The low-melting-point metal powder 8 reacts with the high-melting-point metal powder 9 to form a high-melting-point reaction product having a melting point of 300° C. or higher. Consequently, even in the case where the workpiece is exposed to high temperature and high humidity for a long period of time, such as the case where reflow heating treatment is performed using Pb-free solder or thermal shock or the like is repeatedly applied to the workpiece, the metal at bonding interfaces is not remelted, and thus it is possible to obtain an electronic apparatus having high bonding strength.

Furthermore, the molten low-melting-point metal powder also spreads over the land electrodes 1 a and 1 b and the external electrodes 5 a and 5 b. Therefore, a high-melting-point reaction product is also formed between the low-melting-point metal powder and a metal, such as Ag—Pd or Sn contained in the land electrodes 1 a and 1 b and the external electrodes 5 a and 5 b. Thereby, it is also possible to obtain an electronic apparatus having high mechanical strength in which the bonding strength between the land electrode 1 a and the external electrode 5 a and between the land electrode 1 b and the external electrode 5 b is enhanced.

Furthermore, the electroconductive bonding material contains the reducing substance, and thereby, it is possible to remove an oxide formed on the surface of the high-melting-point metal powder 9. That is, by removing the oxide formed on the surface, the low-melting-point metal powder 8 easily spreads over the surfaces of particles of the high-melting-point metal powder 9 during heat-hardening of the thermoplastic resin 7. Therefore, conductive paths 11 having higher conduction properties are formed, and formation of a high-melting-point reaction product can be accelerated. Thereby, it is also possible to obtain an electronic apparatus in which the bonding strength between the land electrode 1 a and the external electrode 5 a and between the land electrode 1 b and the external electrode 5 b is further enhanced.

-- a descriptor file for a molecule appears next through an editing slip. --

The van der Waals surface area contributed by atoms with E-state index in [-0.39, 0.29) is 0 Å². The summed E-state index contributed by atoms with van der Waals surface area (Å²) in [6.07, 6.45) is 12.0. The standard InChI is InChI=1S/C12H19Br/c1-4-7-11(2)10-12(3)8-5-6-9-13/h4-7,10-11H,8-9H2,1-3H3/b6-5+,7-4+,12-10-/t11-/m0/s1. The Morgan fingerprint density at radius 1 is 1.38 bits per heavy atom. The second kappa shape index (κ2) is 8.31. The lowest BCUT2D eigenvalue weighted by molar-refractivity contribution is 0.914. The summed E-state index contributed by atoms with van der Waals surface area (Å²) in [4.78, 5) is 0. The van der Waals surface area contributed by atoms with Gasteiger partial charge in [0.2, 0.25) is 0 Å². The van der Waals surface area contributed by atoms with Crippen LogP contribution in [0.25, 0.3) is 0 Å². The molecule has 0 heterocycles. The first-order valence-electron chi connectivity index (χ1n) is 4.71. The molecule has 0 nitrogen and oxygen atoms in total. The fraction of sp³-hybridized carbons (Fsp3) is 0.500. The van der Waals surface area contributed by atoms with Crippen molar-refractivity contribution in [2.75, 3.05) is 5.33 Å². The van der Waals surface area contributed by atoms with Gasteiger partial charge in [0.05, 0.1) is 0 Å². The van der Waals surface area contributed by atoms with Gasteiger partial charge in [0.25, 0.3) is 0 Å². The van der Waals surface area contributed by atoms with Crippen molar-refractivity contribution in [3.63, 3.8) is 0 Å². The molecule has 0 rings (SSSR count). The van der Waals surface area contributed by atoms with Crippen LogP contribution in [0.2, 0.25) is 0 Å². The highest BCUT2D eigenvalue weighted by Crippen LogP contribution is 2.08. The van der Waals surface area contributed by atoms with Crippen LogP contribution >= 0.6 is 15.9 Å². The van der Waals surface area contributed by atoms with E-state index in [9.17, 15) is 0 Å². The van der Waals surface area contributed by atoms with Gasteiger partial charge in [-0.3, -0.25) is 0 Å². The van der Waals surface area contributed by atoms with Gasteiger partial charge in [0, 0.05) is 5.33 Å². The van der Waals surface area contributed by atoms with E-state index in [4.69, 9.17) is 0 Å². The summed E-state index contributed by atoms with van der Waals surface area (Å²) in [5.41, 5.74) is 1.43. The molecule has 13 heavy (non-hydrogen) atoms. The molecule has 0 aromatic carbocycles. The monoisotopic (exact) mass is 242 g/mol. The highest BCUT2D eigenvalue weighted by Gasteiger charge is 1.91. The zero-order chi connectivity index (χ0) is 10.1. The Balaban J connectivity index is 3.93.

As such a reducing substance, a substance having reducing properties, for example, an organic acid such as succinic acid or acetic acid, hydrochloric acid, or oxalic acid can be preferably used. A substance other than an acid can also be used as long as it has reducing properties.

As described above, according to this embodiment, it is possible to obtain an electronic apparatus in which the land electrodes 1 a and 1 b are respectively bonded to the external electrodes 5 a and 5 b at bonding interfaces with very high bonding strength while ensuring good conduction properties.

Furthermore, in this embodiment, the content of the low-melting-point metal powder 8 and the high-melting-point metal powder 9, i.e., the total content of metal powder, in the electroconductive bonding material 6 a or 6 b is set at 75% to 88% by weight.

That is, when the total content of metal powder in the electroconductive bonding material 6 a or 6 b is decreased to less than 75% by weight, even if the low-melting-point metal powder 8 wet-spreads during heat-hardening, the low-melting-point metal powder 8 is not connected to the high-melting-point metal powder 9 because of the excessively low content of metal powder in the electroconductive bonding material 6 a or 6 b. Thus, it is difficult to form the conductive paths 11, and it is not possible to sufficiently form the high-melting-point reaction product having a melting point of 300° C. or higher. This results in a decrease in conduction properties. In particular, when the workpiece is left to stand under high-temperature and high-humidity conditions for a long period of time, the decrease in conduction properties is increased.